One-Way to disaster
Getting a feel for navigating the labyrinth of hallways and staircases is an imperative part of high school and one that is visibly bewildering to the inexperienced freshman class.
But as the four staircases that lead the masses of students to their classes get clogged up and anxiety of putting the fate of your punctuality in the hands of other students builds, the proposition of a one-way staircase could fix these issues; however, I’m not sure how much it will fix the traffic issue and benefit the school.
First of all, unless there will be signs to indicate which direction you should walk on the staircase, the one-way staircases would become a confusing mess of dumbfounded students milling around, which won’t help the traffic issue any. The simple task of figuring out which staircase to take to get to your class will disrupt the routine routes that students are accustomed to. Additionally, to keep from having to wander around the school to find the staircase that corresponds to the direction you want, it is only logical that the staircases be placed somewhat near each other, which would end up rendering the one-way staircase obsolete.
Then there is the issue of space and funding. Putting new staircases into Heritage isn’t impossible, but it is potentially costly. Even though they would be installed during an extended break from school, the entire structure of an area to be augmented with the stairwell would have to be changed to make it feasible for a staircase to be there. But with the existing staircases distributed evenly throughout the school, it is hard to find space to put in a new one without scrapping the old one.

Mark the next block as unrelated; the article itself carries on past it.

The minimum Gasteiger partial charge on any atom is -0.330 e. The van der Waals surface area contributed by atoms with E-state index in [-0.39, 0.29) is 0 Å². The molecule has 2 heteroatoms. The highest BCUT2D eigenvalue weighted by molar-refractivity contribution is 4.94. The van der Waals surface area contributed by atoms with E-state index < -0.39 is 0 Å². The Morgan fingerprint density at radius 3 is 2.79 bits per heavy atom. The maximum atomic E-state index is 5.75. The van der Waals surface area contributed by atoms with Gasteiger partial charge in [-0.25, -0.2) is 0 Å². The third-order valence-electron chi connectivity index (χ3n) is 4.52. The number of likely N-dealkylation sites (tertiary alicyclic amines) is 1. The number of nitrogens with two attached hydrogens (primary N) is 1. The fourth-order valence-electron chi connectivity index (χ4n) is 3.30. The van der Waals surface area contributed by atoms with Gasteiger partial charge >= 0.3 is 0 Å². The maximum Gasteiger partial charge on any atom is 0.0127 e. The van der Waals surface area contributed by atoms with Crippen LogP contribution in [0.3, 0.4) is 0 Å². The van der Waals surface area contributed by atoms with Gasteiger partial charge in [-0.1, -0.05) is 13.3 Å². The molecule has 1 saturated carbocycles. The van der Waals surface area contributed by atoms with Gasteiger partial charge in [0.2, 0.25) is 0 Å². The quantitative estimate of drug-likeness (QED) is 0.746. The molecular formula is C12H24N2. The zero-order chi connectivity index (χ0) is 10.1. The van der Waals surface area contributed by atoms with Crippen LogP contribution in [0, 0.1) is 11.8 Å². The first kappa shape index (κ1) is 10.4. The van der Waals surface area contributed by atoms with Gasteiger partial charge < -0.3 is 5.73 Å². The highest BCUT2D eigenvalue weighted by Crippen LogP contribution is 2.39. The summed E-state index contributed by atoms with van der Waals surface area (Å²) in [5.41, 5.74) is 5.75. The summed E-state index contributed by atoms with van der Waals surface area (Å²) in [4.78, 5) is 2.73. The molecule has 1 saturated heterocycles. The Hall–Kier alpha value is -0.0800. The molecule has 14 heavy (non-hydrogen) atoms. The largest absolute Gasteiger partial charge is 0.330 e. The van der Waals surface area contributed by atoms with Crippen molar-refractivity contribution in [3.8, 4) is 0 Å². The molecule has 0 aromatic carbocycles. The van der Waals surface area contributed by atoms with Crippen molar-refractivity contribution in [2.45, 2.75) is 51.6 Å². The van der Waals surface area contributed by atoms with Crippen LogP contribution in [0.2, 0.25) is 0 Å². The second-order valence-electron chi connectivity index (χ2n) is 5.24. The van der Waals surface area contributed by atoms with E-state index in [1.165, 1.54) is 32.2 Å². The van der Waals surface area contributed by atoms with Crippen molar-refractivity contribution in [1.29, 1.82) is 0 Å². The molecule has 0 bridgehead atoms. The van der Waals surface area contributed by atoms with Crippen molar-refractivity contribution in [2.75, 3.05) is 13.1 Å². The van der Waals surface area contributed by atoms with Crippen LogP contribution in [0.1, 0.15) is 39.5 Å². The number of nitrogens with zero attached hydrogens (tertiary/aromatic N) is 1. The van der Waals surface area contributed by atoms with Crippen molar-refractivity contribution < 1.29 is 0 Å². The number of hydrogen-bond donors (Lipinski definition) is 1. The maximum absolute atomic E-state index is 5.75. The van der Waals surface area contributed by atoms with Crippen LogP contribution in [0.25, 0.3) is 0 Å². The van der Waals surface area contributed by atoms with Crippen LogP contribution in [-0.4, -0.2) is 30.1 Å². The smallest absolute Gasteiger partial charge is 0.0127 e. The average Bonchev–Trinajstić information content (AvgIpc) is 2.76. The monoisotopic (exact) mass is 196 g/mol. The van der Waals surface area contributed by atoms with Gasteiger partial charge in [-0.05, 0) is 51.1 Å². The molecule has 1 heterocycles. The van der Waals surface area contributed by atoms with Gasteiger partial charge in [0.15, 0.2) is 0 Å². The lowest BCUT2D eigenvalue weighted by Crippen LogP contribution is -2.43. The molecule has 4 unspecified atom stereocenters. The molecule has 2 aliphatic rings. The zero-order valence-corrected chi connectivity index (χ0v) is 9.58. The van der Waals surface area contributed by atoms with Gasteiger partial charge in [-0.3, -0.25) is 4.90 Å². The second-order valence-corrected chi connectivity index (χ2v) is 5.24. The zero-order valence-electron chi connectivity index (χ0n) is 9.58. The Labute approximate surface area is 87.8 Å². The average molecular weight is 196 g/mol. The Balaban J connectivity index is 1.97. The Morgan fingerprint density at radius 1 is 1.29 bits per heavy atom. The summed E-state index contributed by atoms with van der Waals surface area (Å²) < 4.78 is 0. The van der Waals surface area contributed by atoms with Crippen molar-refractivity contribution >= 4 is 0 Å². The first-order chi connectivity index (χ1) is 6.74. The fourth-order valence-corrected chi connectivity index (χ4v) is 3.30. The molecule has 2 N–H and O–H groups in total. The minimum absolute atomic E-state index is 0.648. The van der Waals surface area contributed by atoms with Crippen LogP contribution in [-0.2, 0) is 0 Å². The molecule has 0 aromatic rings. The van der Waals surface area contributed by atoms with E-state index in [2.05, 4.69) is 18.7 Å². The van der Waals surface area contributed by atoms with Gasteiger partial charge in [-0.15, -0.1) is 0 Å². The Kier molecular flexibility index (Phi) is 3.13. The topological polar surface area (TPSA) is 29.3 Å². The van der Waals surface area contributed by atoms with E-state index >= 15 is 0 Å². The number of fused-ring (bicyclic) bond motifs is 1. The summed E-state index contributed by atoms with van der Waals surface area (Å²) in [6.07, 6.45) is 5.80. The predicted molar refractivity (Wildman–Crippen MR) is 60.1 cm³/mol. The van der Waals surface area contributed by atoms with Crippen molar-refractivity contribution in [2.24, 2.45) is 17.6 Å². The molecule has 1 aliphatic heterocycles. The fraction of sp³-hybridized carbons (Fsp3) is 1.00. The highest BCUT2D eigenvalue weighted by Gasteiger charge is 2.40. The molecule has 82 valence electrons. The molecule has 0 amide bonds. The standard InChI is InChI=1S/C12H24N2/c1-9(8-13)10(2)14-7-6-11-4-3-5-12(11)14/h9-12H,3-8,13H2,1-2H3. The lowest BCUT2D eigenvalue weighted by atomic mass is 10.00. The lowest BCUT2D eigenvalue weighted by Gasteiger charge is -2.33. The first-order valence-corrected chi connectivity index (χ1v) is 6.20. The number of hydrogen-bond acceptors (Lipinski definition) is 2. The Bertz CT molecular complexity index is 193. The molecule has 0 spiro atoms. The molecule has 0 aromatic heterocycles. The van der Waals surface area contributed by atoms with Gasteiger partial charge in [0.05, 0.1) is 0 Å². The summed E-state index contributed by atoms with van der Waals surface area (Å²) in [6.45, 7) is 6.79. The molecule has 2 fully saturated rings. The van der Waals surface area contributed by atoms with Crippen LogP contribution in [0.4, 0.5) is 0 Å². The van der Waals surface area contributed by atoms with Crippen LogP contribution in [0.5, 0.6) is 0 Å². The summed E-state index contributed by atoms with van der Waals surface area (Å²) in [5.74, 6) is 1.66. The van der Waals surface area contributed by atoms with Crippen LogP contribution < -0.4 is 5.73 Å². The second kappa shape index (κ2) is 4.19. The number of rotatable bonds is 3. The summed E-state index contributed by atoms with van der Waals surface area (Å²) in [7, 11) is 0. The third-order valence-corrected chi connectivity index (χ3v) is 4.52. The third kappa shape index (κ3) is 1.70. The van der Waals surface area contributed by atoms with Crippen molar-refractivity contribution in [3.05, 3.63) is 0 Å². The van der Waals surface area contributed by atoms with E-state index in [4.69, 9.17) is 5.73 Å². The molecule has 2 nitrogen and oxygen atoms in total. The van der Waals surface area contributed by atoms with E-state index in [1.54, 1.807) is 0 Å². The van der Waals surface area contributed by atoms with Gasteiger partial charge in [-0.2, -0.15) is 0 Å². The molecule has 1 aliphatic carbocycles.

A one-way staircase could possibly improve the time issues of getting to class. But with its cost and need of nonexistent space and close proximity, the proposed staircase would not benefit Heritage as a whole. With five minutes to get to class between periods, it isn’t hard to push past the crowds and get to your class without being tardy.by
Go on a gap year, you won’t regret it
As my senior year comes to an end, the number of adults who inquire about what I’m going to do the coming fall sky rockets. Most are surprised when I tell them that I will not be going to college in the coming fall, despite being accepted into every university I applied to.
Driver’s Ed needs more driving
When turning 15, students all over the state of Colorado are presented with the opportunity to receive their Learner’s Permit as they take their lessons to the road. Before they can drive, they are forced to complete rigorous Driver’s Ed courses that are only partially beneficial.